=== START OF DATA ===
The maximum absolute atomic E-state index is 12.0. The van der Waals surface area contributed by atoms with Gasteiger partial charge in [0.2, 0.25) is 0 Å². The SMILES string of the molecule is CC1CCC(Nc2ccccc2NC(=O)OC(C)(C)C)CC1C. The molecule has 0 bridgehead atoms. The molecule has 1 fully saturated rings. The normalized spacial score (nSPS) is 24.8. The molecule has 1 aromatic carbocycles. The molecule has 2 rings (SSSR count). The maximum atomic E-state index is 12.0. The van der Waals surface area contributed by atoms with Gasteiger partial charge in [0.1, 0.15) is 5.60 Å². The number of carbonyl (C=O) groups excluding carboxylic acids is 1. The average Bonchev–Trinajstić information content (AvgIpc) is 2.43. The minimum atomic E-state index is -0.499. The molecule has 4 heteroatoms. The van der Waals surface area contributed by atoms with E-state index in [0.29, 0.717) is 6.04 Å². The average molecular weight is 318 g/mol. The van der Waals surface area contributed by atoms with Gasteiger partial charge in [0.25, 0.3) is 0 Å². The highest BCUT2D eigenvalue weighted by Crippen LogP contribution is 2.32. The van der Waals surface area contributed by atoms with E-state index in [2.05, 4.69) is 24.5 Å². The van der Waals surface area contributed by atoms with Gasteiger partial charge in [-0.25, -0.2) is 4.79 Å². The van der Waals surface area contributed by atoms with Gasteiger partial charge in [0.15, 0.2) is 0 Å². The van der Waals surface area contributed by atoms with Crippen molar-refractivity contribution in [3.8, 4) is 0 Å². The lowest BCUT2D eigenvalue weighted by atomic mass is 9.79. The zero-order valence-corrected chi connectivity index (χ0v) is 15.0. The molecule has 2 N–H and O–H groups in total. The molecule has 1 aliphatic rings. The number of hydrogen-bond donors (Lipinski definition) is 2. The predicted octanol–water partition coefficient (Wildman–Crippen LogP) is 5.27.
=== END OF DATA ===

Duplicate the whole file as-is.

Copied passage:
The maximum absolute atomic E-state index is 12.0. The van der Waals surface area contributed by atoms with Gasteiger partial charge in [0.2, 0.25) is 0 Å². The SMILES string of the molecule is CC1CCC(Nc2ccccc2NC(=O)OC(C)(C)C)CC1C. The molecule has 0 bridgehead atoms. The molecule has 1 fully saturated rings. The normalized spacial score (nSPS) is 24.8. The molecule has 1 aromatic carbocycles. The molecule has 2 rings (SSSR count). The maximum atomic E-state index is 12.0. The van der Waals surface area contributed by atoms with Gasteiger partial charge in [0.1, 0.15) is 5.60 Å². The number of carbonyl (C=O) groups excluding carboxylic acids is 1. The average Bonchev–Trinajstić information content (AvgIpc) is 2.43. The minimum atomic E-state index is -0.499. The molecule has 4 heteroatoms. The van der Waals surface area contributed by atoms with E-state index in [0.29, 0.717) is 6.04 Å². The average molecular weight is 318 g/mol. The van der Waals surface area contributed by atoms with Gasteiger partial charge in [0.25, 0.3) is 0 Å². The highest BCUT2D eigenvalue weighted by Crippen LogP contribution is 2.32. The van der Waals surface area contributed by atoms with E-state index in [2.05, 4.69) is 24.5 Å². The van der Waals surface area contributed by atoms with Gasteiger partial charge in [-0.25, -0.2) is 4.79 Å². The van der Waals surface area contributed by atoms with Gasteiger partial charge in [0.15, 0.2) is 0 Å². The van der Waals surface area contributed by atoms with Crippen molar-refractivity contribution in [3.8, 4) is 0 Å². The lowest BCUT2D eigenvalue weighted by atomic mass is 9.79. The zero-order valence-corrected chi connectivity index (χ0v) is 15.0. The molecule has 2 N–H and O–H groups in total. The molecule has 1 aliphatic rings. The number of hydrogen-bond donors (Lipinski definition) is 2. The predicted octanol–water partition coefficient (Wildman–Crippen LogP) is 5.27.